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MEDIA RELEASE - Cultural Collection put under national spotlight

13 March 2019

Glenelg Shire’s unique cultural collection is being put under the spotlight to assess its national significance thanks to the National Library of Australia.

Council’s collection, which documents the European settlement of Glenelg Shire across more than 10,000 items, is being assessed this week by History at Work founder Emma Russell.

The Melbourne based historian is assessing the collections significance based on four primary criteria – historic; artistic or aesthetic, scientific or research potential, and social or spiritual significance.

Furthermore four comparative criteria are being used to evaluate the degree of significance including provenance; rarity or presentiveness; completeness, and interpretive capacity.

Cultural Collection officer Trevor Smith said Emma’s visit was the result of a $6000 grant from the National Library of Australia Community Heritage scheme.

“The cultural collection is vast including wondrous objects, photographs and records relating to the social, maritime and civic history of the shire. Many items are already considered to be of national and state significance, with this assessment to provide a true indication of this profile,” Mr Smith said.

“This significance assessment will recognise the importance of people, places and context to understand the true value of our collection. It is a process that investigates and analyses the meanings and values of items, ultimately facilitating the sharing of ideas and information about this wonderful community owned asset.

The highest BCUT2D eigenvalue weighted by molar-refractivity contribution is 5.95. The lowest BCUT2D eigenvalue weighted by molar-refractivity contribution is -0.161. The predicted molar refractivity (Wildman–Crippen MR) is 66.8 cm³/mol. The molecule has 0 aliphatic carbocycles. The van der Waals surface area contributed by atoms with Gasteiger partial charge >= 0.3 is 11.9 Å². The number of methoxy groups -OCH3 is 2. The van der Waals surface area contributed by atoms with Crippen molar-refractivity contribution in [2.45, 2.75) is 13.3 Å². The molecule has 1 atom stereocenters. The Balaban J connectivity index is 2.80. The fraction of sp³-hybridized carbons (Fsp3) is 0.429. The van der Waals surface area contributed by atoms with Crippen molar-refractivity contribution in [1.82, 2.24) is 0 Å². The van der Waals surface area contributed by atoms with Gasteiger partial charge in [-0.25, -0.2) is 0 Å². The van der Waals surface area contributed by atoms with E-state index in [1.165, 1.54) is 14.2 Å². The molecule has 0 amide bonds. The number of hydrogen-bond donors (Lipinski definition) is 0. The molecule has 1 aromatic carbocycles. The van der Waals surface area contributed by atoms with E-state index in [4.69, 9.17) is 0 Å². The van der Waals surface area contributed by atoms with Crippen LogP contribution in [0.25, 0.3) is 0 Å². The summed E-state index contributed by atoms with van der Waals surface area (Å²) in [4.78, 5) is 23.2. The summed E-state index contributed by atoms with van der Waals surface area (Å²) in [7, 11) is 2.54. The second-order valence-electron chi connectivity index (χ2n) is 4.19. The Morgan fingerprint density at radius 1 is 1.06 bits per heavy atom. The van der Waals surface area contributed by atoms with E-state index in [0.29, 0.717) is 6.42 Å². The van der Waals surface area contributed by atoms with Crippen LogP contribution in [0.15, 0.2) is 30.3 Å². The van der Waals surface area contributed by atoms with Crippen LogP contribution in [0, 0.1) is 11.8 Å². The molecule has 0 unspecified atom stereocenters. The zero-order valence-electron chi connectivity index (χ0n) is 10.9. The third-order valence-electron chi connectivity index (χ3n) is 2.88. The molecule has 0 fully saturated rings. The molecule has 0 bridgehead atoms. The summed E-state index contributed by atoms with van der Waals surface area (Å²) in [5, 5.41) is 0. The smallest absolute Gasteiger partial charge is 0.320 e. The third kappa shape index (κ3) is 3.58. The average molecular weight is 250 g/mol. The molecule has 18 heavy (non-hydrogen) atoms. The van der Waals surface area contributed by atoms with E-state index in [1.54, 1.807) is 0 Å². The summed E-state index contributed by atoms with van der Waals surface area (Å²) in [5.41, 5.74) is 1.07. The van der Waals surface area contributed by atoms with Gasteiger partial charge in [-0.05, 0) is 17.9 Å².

“We are extremely fortunate to have this process undertaken as the findings will be an important catalyst in attracting future funding to conserve and maintain the $6.5 million collection.”

Emma said she had been impressed with the collection, taking particular interest in the Portland Lifeboat at the Portland Maritime Museum, which dates back to 1858 and was instrumental in the rescuing of survivors from the famous Admella shipwreck.

The full assessment will take four days with a report expected to be completed by June.

The cultural collection can be viewed at Portland’s History House and Portland Maritime Discovery Centre which is open daily in addition to displays at council’s reception, and occasional displays at the Portland Arts Centre.


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